Report on Kilauea (United States) — 29 August-4 September 2012
Smithsonian Institution / US Geological Survey
Weekly Volcanic Activity Report, 29 August-4 September 2012
Managing Editor: Sally Sennert.
Please cite this report as:
Global Volcanism Program, 2012. Report on Kilauea (United States) (Sennert, S, ed.). Weekly Volcanic Activity Report, 29 August-4 September 2012. Smithsonian Institution and US Geological Survey.
19.421°N, 155.287°W; summit elev. 1222 m
All times are local (unless otherwise noted)
During 28 August-4 September HVO reported that the circulating lava lake periodically rose and fell in the deep pit within Kilauea's Halema'uma'u Crater. The gas plume from the vent continued to deposit variable amounts of spatter and Pele's hair onto nearby areas. On 28 August two major collapses of the inner wall significantly disrupted the lake's circulation.
Lava flows were periodically active on the pali and the coastal plain. At Pu'u 'O'o, a collapse of the crater floor just before 0400 on 30 August enlarged the newer pit crater at the S edge, making it appear slightly larger in the webcam views than the older, active, pit crater on the E edge. A new pit crater formed at the N edge of the floor after 1000, and by 1300 it was filled with lava. The N rim of the E pit crater fell into the lava lake there just before 1700. During 30-31 August incandescence emanated from the lava lake in the E pit crater but was absent from the S pit crater. A few scattered areas of flow activity on the coastal plain more than 2 km from the coast were visible on web cameras. On 1 September glow emanated from the E and S pit craters. Crusted lava filled the N pit crater and sagged, and a couple of small lava flows traveled from the edge onto the sagging crust. The N pit appeared to be a passive lava lake, without a direct source of magma underneath. A collapse in the roof of the lava tube at the base of the SE flank of Pu'u 'O'o continued to glow but was less bright the next day.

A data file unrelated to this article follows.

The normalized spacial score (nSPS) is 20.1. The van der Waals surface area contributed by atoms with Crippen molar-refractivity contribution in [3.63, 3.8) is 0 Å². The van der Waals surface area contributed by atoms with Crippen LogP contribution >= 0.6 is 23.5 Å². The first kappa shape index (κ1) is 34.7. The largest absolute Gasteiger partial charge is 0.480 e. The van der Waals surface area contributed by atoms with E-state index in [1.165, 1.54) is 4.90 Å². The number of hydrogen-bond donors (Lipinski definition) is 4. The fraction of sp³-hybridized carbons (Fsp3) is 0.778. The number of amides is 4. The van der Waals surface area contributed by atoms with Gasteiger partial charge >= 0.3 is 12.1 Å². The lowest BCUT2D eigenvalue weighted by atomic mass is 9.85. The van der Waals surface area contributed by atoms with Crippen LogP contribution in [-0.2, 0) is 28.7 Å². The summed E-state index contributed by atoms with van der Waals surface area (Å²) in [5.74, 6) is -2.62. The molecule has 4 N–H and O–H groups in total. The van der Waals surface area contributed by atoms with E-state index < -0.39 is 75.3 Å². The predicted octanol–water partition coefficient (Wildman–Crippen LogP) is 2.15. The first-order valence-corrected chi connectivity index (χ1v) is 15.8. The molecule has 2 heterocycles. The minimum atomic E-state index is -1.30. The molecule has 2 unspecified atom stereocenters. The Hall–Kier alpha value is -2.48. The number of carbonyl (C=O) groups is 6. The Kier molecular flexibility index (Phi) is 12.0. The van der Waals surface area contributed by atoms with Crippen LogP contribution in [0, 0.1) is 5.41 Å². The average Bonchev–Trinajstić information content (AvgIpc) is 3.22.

Geological Summary. Kilauea overlaps the E flank of the massive Mauna Loa shield volcano in the island of Hawaii. Eruptions are prominent in Polynesian legends; written documentation since 1820 records frequent summit and flank lava flow eruptions interspersed with periods of long-term lava lake activity at Halemaumau crater in the summit caldera until 1924. The 3 x 5 km caldera was formed in several stages about 1,500 years ago and during the 18th century; eruptions have also originated from the lengthy East and Southwest rift zones, which extend to the ocean in both directions. About 90% of the surface of the basaltic shield volcano is formed of lava flows less than about 1,100 years old; 70% of the surface is younger than 600 years. The long-term eruption from the East rift zone between 1983 and 2018 produced lava flows covering more than 100 km2, destroyed hundreds of houses, and added new coastline.